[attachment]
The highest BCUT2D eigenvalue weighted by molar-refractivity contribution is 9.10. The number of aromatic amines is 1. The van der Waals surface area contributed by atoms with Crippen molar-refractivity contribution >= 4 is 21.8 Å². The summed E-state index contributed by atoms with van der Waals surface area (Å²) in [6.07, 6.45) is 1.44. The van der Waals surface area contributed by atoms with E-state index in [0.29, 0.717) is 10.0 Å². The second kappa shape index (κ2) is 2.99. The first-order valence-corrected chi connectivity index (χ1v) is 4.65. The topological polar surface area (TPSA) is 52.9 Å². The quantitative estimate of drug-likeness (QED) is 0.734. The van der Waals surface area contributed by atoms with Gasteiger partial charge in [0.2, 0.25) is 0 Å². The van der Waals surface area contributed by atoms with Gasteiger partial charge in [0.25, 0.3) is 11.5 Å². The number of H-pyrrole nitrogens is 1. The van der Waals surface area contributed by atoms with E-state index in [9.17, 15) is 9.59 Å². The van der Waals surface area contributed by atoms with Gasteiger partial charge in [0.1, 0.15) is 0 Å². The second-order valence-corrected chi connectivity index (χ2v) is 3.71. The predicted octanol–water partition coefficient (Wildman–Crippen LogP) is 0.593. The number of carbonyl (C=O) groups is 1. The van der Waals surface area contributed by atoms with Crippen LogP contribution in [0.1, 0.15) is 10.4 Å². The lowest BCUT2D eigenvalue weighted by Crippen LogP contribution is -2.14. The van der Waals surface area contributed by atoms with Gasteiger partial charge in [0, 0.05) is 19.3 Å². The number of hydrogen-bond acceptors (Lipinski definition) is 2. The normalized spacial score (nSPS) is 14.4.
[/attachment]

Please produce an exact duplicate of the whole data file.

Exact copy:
The highest BCUT2D eigenvalue weighted by molar-refractivity contribution is 9.10. The number of aromatic amines is 1. The van der Waals surface area contributed by atoms with Crippen molar-refractivity contribution >= 4 is 21.8 Å². The summed E-state index contributed by atoms with van der Waals surface area (Å²) in [6.07, 6.45) is 1.44. The van der Waals surface area contributed by atoms with E-state index in [0.29, 0.717) is 10.0 Å². The second kappa shape index (κ2) is 2.99. The first-order valence-corrected chi connectivity index (χ1v) is 4.65. The topological polar surface area (TPSA) is 52.9 Å². The quantitative estimate of drug-likeness (QED) is 0.734. The van der Waals surface area contributed by atoms with Gasteiger partial charge in [0.2, 0.25) is 0 Å². The van der Waals surface area contributed by atoms with Gasteiger partial charge in [0.25, 0.3) is 11.5 Å². The number of H-pyrrole nitrogens is 1. The van der Waals surface area contributed by atoms with E-state index in [9.17, 15) is 9.59 Å². The van der Waals surface area contributed by atoms with Gasteiger partial charge in [0.1, 0.15) is 0 Å². The second-order valence-corrected chi connectivity index (χ2v) is 3.71. The predicted octanol–water partition coefficient (Wildman–Crippen LogP) is 0.593. The number of carbonyl (C=O) groups is 1. The van der Waals surface area contributed by atoms with Crippen LogP contribution in [0.1, 0.15) is 10.4 Å². The lowest BCUT2D eigenvalue weighted by Crippen LogP contribution is -2.14. The van der Waals surface area contributed by atoms with Gasteiger partial charge in [0, 0.05) is 19.3 Å². The number of hydrogen-bond acceptors (Lipinski definition) is 2. The normalized spacial score (nSPS) is 14.4.